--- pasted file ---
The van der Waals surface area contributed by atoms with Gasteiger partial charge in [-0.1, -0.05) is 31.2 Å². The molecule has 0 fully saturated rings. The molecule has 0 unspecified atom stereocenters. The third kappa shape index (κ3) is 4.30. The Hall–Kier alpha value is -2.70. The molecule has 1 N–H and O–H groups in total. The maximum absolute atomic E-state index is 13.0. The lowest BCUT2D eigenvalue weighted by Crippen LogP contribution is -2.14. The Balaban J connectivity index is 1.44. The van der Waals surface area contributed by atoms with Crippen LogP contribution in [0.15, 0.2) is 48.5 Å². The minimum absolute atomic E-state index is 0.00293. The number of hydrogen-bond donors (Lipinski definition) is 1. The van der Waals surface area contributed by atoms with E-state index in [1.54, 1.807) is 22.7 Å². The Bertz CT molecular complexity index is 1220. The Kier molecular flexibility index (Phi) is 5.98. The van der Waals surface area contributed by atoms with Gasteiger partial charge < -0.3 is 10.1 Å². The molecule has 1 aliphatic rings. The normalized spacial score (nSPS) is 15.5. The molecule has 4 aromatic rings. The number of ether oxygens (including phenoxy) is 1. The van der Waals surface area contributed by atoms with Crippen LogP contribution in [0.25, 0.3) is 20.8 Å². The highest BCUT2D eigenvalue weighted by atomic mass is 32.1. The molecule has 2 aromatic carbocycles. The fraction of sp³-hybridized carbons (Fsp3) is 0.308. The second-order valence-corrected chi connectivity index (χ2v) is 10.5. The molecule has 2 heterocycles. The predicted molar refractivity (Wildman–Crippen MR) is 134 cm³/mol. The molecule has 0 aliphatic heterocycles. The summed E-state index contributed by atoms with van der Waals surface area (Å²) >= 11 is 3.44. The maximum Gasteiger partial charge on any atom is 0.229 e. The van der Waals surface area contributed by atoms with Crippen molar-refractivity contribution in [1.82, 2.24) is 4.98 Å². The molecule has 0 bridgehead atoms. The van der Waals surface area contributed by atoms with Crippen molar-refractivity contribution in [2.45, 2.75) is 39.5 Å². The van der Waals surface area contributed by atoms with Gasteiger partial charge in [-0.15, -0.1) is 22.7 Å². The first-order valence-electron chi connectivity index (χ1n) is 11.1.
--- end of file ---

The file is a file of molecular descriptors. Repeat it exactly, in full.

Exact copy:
The van der Waals surface area contributed by atoms with Gasteiger partial charge in [-0.1, -0.05) is 31.2 Å². The molecule has 0 fully saturated rings. The molecule has 0 unspecified atom stereocenters. The third kappa shape index (κ3) is 4.30. The Hall–Kier alpha value is -2.70. The molecule has 1 N–H and O–H groups in total. The maximum absolute atomic E-state index is 13.0. The lowest BCUT2D eigenvalue weighted by Crippen LogP contribution is -2.14. The Balaban J connectivity index is 1.44. The van der Waals surface area contributed by atoms with Crippen LogP contribution in [0.15, 0.2) is 48.5 Å². The minimum absolute atomic E-state index is 0.00293. The number of hydrogen-bond donors (Lipinski definition) is 1. The van der Waals surface area contributed by atoms with E-state index in [1.54, 1.807) is 22.7 Å². The Bertz CT molecular complexity index is 1220. The Kier molecular flexibility index (Phi) is 5.98. The van der Waals surface area contributed by atoms with Gasteiger partial charge < -0.3 is 10.1 Å². The molecule has 1 aliphatic rings. The normalized spacial score (nSPS) is 15.5. The molecule has 4 aromatic rings. The number of ether oxygens (including phenoxy) is 1. The van der Waals surface area contributed by atoms with Crippen LogP contribution in [0.25, 0.3) is 20.8 Å². The highest BCUT2D eigenvalue weighted by atomic mass is 32.1. The molecule has 2 aromatic carbocycles. The fraction of sp³-hybridized carbons (Fsp3) is 0.308. The second-order valence-corrected chi connectivity index (χ2v) is 10.5. The molecule has 2 heterocycles. The predicted molar refractivity (Wildman–Crippen MR) is 134 cm³/mol. The molecule has 0 aliphatic heterocycles. The summed E-state index contributed by atoms with van der Waals surface area (Å²) >= 11 is 3.44. The maximum Gasteiger partial charge on any atom is 0.229 e. The van der Waals surface area contributed by atoms with Crippen molar-refractivity contribution in [1.82, 2.24) is 4.98 Å². The molecule has 0 bridgehead atoms. The van der Waals surface area contributed by atoms with Crippen molar-refractivity contribution in [2.45, 2.75) is 39.5 Å². The van der Waals surface area contributed by atoms with Gasteiger partial charge in [-0.15, -0.1) is 22.7 Å². The first-order valence-electron chi connectivity index (χ1n) is 11.1.